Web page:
In the last post, I suggested that the doctrine of inerrancy imposes an unwarranted grid upon the biblical text that too often leads to a kind of hermeneutical gymnastics which distorts at worst, or at best misses the point of difficult biblical texts.
So, if inerrancy is not a good option in reading the Bible, do we then simply decide that the Bible is errant and therefore we can decide which texts are authoritative and which are to be discarded (to be decided by the intellectually enlightened, of course) as something bound to a previous time and place, and therefore not binding upon us in some way? I think Scot McKnight is correct when he writes,
The term itself [inerrancy], not a big idea behind it, has become a distraction as the chps in Five Views of Biblical Inerrancy themselves clearly show: instead of pointing the church toward how to sit before the Bible and listen to the Bible, the term itself generates a debate about how best to define the term and about how to read Joshua 6 and Genesis 1-2; and many things besides. This is what inerrancy term does every time it enters the room, and in so doing deserves a good thrashing. Read the chapters and then ask yourself this question: Will this book generate light for Sunday School classes on how to read the Bible or a fight on how to assess who stands where? Does it bring light or a fight? The latter is what happens.
The term, so it seems from a book like this, may have lost its value for church life. The word we ought to be fastening onto is the word truth. The Bible is true and God calls us to listen and to learn and to live what God speaks to us from the true Word of God. This posture of listen-to-the-truth before the Bible does not determine a hermeneutic but invites us to listen until we discern the hermeneutic needed for the various texts.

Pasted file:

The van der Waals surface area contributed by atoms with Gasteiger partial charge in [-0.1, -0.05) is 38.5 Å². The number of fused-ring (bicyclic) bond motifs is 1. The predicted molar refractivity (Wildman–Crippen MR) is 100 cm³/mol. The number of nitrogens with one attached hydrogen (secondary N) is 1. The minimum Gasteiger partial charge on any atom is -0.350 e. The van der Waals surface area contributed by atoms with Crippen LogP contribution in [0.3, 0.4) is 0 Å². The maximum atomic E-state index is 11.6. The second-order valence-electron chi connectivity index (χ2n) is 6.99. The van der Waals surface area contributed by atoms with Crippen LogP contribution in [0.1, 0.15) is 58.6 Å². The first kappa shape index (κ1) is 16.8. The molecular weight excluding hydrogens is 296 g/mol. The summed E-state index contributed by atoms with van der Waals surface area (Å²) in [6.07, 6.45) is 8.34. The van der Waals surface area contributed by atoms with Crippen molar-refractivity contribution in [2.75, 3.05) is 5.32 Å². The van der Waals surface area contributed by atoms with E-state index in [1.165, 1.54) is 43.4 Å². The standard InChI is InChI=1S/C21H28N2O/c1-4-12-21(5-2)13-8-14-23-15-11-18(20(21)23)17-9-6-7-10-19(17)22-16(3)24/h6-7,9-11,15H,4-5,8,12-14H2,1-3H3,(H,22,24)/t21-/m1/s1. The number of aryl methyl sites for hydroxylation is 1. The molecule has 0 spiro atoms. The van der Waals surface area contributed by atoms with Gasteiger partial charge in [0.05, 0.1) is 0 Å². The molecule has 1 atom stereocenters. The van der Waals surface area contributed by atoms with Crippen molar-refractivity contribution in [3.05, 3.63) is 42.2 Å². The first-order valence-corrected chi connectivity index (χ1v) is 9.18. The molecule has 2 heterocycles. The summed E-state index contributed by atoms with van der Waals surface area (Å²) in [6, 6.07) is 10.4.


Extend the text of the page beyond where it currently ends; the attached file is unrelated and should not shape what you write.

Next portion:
If Scot is correct, words like inerrancy, and by default, errancy are unhelpful. Both force us into a kind of exercise in trivial minutiae that is focused on difficult texts, in which the grand narrative of the Bible is lost. Of course, the big picture of biblical history-- the story of Israel and Jesus is of huge importance, but not all history is created equal and not all texts are nor need be historical. I think it is critical that our four canonical Gospels are reliable and trustworthy accounts of the life and ministry of Jesus, but one does not need to fall into the inerrancy/errancy conundrum to make that case (and it matters not if the four evangelists do not agree on every single point). Indeed, to get lost in such a discussion is a distraction. At the same time it makes no difference for the integrity of Christian faith whether or not Jonah was an actual historical character or if the book was written as satire, as I think likely. As I said, not all history is created equal. If Jonah is an extended parable, nothing changes; if the Gospels cannot be trusted to give us a reliable portrait of the life and ministry of Jesus, Christianity is a waste of our time. Scot states,
Inerrancy is a disruptive child in the theological classroom. He or she gets all the attention of teacher and students. A biblical view of inerrancy demotes it under the word true, all as part of God's choice to communicate efficiently and sufficiently. When the word "true" governs the game it’s a brand new, healthy game. Good teachers know how to handle disruptive children.
But it's not just the "inerrantists" who are the disruptive children in the theological classroom. More so-called "progressive" readings of Scripture are just as disruptive. If those who insist on inerrancy do so in an obsessive attempt to protect the character of Scripture, turning the biblical text itself into an idol, more progressive hermeneutics are obsessed with protecting the character of God, which like the "bibliolaters," end up with their own form of idol worship, by creating a god that is acceptable to the twenty-first century cultured despisers of Christianity.
I address that in the next post.
1. The Character of God and the Nature of Scripture: Reading the Bible Incarnationally #1-- Introduction